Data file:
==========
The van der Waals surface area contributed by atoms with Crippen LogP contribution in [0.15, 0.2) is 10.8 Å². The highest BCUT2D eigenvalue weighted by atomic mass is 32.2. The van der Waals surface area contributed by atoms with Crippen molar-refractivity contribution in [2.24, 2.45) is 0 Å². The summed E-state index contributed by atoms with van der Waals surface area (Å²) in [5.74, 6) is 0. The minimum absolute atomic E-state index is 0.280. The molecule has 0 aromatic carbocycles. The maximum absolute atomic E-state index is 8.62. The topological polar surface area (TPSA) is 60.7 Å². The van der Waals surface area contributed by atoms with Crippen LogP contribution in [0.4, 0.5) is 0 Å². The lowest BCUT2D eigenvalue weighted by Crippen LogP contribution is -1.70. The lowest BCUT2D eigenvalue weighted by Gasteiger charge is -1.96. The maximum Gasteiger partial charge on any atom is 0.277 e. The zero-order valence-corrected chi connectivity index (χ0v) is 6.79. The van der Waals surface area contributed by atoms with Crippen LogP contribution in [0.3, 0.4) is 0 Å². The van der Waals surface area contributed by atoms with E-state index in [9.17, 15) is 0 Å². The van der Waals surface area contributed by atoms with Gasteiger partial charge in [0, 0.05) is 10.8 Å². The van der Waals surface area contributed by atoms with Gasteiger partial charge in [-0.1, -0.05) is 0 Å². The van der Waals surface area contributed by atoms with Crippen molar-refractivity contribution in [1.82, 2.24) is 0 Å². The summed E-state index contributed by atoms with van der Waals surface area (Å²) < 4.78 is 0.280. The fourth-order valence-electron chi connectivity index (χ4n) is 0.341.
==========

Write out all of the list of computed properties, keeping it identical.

The van der Waals surface area contributed by atoms with Crippen LogP contribution in [0.15, 0.2) is 10.8 Å². The highest BCUT2D eigenvalue weighted by atomic mass is 32.2. The van der Waals surface area contributed by atoms with Crippen molar-refractivity contribution in [2.24, 2.45) is 0 Å². The summed E-state index contributed by atoms with van der Waals surface area (Å²) in [5.74, 6) is 0. The minimum absolute atomic E-state index is 0.280. The molecule has 0 aromatic carbocycles. The maximum absolute atomic E-state index is 8.62. The topological polar surface area (TPSA) is 60.7 Å². The van der Waals surface area contributed by atoms with Crippen LogP contribution in [0.4, 0.5) is 0 Å². The lowest BCUT2D eigenvalue weighted by Crippen LogP contribution is -1.70. The lowest BCUT2D eigenvalue weighted by Gasteiger charge is -1.96. The maximum Gasteiger partial charge on any atom is 0.277 e. The zero-order valence-corrected chi connectivity index (χ0v) is 6.79. The van der Waals surface area contributed by atoms with Crippen LogP contribution in [0.3, 0.4) is 0 Å². The van der Waals surface area contributed by atoms with E-state index in [9.17, 15) is 0 Å². The van der Waals surface area contributed by atoms with Gasteiger partial charge in [0, 0.05) is 10.8 Å². The van der Waals surface area contributed by atoms with Gasteiger partial charge in [-0.1, -0.05) is 0 Å². The van der Waals surface area contributed by atoms with Crippen molar-refractivity contribution in [1.82, 2.24) is 0 Å². The summed E-state index contributed by atoms with van der Waals surface area (Å²) < 4.78 is 0.280. The fourth-order valence-electron chi connectivity index (χ4n) is 0.341.